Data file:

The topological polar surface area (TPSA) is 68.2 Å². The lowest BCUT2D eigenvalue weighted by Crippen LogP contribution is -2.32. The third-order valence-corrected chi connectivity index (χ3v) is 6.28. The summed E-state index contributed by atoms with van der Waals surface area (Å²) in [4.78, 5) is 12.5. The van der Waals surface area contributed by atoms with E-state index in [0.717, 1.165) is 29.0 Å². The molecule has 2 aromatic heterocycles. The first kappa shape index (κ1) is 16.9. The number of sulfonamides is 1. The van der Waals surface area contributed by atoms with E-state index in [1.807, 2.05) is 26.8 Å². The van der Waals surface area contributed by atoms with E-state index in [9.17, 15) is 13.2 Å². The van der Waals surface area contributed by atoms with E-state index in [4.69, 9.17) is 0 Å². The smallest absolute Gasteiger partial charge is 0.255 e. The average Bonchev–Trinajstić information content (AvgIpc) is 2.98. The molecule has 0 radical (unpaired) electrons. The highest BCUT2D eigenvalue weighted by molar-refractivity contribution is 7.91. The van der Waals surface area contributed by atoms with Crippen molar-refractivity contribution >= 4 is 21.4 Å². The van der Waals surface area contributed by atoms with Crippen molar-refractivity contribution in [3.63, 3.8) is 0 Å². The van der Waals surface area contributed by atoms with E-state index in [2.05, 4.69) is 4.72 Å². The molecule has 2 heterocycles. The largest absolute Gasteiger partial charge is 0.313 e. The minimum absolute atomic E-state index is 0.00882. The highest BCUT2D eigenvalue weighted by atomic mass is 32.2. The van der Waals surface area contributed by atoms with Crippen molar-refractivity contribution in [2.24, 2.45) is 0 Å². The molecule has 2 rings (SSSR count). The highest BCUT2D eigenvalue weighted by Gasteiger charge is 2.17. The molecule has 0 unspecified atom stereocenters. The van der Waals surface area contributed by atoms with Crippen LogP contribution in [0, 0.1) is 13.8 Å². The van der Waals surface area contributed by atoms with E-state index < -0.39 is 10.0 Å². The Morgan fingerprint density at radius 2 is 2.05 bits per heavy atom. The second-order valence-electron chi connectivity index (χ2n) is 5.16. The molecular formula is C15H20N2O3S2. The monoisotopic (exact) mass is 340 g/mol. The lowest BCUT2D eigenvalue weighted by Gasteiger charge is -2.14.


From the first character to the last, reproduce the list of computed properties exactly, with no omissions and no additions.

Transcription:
The topological polar surface area (TPSA) is 68.2 Å². The lowest BCUT2D eigenvalue weighted by Crippen LogP contribution is -2.32. The third-order valence-corrected chi connectivity index (χ3v) is 6.28. The summed E-state index contributed by atoms with van der Waals surface area (Å²) in [4.78, 5) is 12.5. The van der Waals surface area contributed by atoms with E-state index in [0.717, 1.165) is 29.0 Å². The molecule has 2 aromatic heterocycles. The first kappa shape index (κ1) is 16.9. The number of sulfonamides is 1. The van der Waals surface area contributed by atoms with E-state index in [1.807, 2.05) is 26.8 Å². The van der Waals surface area contributed by atoms with E-state index in [9.17, 15) is 13.2 Å². The van der Waals surface area contributed by atoms with E-state index in [4.69, 9.17) is 0 Å². The smallest absolute Gasteiger partial charge is 0.255 e. The average Bonchev–Trinajstić information content (AvgIpc) is 2.98. The molecule has 0 radical (unpaired) electrons. The highest BCUT2D eigenvalue weighted by molar-refractivity contribution is 7.91. The van der Waals surface area contributed by atoms with Crippen molar-refractivity contribution >= 4 is 21.4 Å². The van der Waals surface area contributed by atoms with Crippen molar-refractivity contribution in [3.63, 3.8) is 0 Å². The van der Waals surface area contributed by atoms with E-state index in [2.05, 4.69) is 4.72 Å². The molecule has 2 heterocycles. The largest absolute Gasteiger partial charge is 0.313 e. The minimum absolute atomic E-state index is 0.00882. The highest BCUT2D eigenvalue weighted by atomic mass is 32.2. The van der Waals surface area contributed by atoms with Crippen molar-refractivity contribution in [2.24, 2.45) is 0 Å². The molecule has 2 rings (SSSR count). The highest BCUT2D eigenvalue weighted by Gasteiger charge is 2.17. The molecule has 0 unspecified atom stereocenters. The van der Waals surface area contributed by atoms with Crippen LogP contribution in [0, 0.1) is 13.8 Å². The van der Waals surface area contributed by atoms with E-state index < -0.39 is 10.0 Å². The Morgan fingerprint density at radius 2 is 2.05 bits per heavy atom. The second-order valence-electron chi connectivity index (χ2n) is 5.16. The molecular formula is C15H20N2O3S2. The monoisotopic (exact) mass is 340 g/mol. The lowest BCUT2D eigenvalue weighted by Gasteiger charge is -2.14.